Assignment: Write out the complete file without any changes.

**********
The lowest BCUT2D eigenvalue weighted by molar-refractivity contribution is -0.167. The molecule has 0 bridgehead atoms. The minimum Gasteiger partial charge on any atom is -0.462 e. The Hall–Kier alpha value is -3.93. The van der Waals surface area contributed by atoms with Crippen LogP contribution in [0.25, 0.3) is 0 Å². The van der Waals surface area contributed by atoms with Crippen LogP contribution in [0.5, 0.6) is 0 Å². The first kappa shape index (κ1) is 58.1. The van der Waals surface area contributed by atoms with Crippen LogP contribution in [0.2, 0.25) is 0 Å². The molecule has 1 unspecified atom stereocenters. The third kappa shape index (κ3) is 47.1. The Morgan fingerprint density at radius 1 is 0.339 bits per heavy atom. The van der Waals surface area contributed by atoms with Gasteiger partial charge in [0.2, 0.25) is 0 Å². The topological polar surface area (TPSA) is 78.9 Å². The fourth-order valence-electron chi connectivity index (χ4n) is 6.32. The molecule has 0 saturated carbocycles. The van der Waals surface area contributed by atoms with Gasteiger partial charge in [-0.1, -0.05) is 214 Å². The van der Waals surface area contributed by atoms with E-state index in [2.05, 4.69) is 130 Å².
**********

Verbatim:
The lowest BCUT2D eigenvalue weighted by molar-refractivity contribution is -0.167. The molecule has 0 bridgehead atoms. The minimum Gasteiger partial charge on any atom is -0.462 e. The Hall–Kier alpha value is -3.93. The van der Waals surface area contributed by atoms with Crippen LogP contribution in [0.25, 0.3) is 0 Å². The van der Waals surface area contributed by atoms with Crippen LogP contribution in [0.5, 0.6) is 0 Å². The first kappa shape index (κ1) is 58.1. The van der Waals surface area contributed by atoms with Crippen LogP contribution in [0.2, 0.25) is 0 Å². The molecule has 1 unspecified atom stereocenters. The third kappa shape index (κ3) is 47.1. The Morgan fingerprint density at radius 1 is 0.339 bits per heavy atom. The van der Waals surface area contributed by atoms with Gasteiger partial charge in [0.2, 0.25) is 0 Å². The topological polar surface area (TPSA) is 78.9 Å². The fourth-order valence-electron chi connectivity index (χ4n) is 6.32. The molecule has 0 saturated carbocycles. The van der Waals surface area contributed by atoms with Gasteiger partial charge in [-0.1, -0.05) is 214 Å². The van der Waals surface area contributed by atoms with E-state index in [2.05, 4.69) is 130 Å².